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Gorsuch Goes Maskless at Supreme Court, Increasing Colleagues’ COVID Risk Levels

Washington D.C.’s COVID hospitalization rate has increased by 162 percent over the past week.

Associate Justice Neil Gorsuch poses with other Justices of the U.S. Supreme Court during their official group photo at the Supreme Court on November 30, 2018, in Washington, D.C.

Since last Friday afternoon, Justice Neil Gorsuch has refused to wear a mask during in-person hearings at the Supreme Court, a decision that could impact the health of his fellow justices — especially given that the highly contagious Omicron variant of the virus continues to push COVID hospitalization rates into record high levels.

NBC News has reported that on Tuesday Gorsuch appeared without a mask on. All other justices in attendance were wearing masks, while two justices, Sonia Sotomayor and Stephen Breyer, attended via remote video communication.

All nine justices are vaccinated, including with boosters, for protection against coronavirus.

The Centers for Disease Control and Prevention (CDC) still recommends that everyone over the age of 2 years wear masks in indoor settings, as certain individuals with underlying health conditions may be at greater risk of contracting the virus even if they’re vaccinated.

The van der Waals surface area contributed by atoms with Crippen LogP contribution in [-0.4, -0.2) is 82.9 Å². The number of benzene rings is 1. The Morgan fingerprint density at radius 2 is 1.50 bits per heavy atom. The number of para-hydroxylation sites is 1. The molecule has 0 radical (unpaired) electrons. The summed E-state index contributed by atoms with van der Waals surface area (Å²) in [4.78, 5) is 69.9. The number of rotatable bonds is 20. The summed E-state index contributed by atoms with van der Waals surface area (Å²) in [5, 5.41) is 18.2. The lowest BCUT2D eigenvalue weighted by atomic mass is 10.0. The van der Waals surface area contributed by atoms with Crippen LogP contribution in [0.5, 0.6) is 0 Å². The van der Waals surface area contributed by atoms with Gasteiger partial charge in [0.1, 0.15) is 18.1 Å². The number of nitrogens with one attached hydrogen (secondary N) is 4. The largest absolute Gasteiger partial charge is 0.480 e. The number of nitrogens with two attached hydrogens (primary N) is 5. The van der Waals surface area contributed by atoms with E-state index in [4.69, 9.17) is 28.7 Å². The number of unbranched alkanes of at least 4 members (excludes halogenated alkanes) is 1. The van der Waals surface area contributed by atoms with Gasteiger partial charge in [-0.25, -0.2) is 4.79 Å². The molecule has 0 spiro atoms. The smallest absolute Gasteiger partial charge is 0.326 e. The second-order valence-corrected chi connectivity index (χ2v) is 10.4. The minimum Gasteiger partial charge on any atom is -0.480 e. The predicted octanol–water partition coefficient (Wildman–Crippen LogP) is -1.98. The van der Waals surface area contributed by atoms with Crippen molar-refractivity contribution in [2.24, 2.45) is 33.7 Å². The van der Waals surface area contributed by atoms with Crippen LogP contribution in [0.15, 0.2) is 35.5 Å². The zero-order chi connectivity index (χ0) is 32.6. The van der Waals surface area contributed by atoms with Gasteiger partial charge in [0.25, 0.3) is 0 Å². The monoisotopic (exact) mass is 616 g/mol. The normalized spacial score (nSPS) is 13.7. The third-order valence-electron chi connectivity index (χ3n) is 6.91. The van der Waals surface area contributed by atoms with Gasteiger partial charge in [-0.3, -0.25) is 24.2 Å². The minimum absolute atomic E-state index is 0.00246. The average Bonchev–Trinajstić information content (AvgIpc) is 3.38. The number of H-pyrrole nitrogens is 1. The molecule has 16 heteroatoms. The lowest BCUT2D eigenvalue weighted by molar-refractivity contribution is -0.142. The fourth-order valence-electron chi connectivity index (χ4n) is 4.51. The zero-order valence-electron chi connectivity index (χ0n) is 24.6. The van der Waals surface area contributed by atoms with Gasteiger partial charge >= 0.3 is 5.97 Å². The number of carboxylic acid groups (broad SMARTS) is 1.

Sotomayor has diabetes, and is therefore considered at greater risk of serious complications if she contracts COVID. It’s possible that her decision to work remotely this week came in response to Gorsuch’s refusal to wear a mask, as the two sit next to each other on the Court’s bench.

Breyer did not attend on Tuesday out of “an abundance of caution” after a rapid test result showed he was positive for COVID. A second PCR test showed he was negative, and physicians believe his first test was a false positive.

Breyer, who sits on the other side of Sotomayor at the Court — one seat away from Gorsuch — is also considered at high risk of experiencing severe complications from the virus, as he is 83 years old.

Gorsuch’s decision not to wear a mask comes as the Court is considering whether or not to block a rule established by the Occupational Safety and Health Administration (OSHA) that would require workers at companies that have more than 100 employees on their payrolls to either get vaccinated or get tested weekly for coronavirus. Earlier this month, the conservative bloc of justices, which comprise a majority of the Court’s bench, appeared ready to block those new rules during oral arguments.

Coronavirus cases, hospitalizations, and death rates are increasing in the wake of the Omicron variant’s continued spread across the country and the world. More than 140,000 Americans have been hospitalized each day, on average, over the course of the past week, with more than 1,700 Americans dying on each of those days.

In Washington, D.C., where the Court meets in person, the hospitalization rate has gone up by 162 percent over the past week, figures from The New York Times show.

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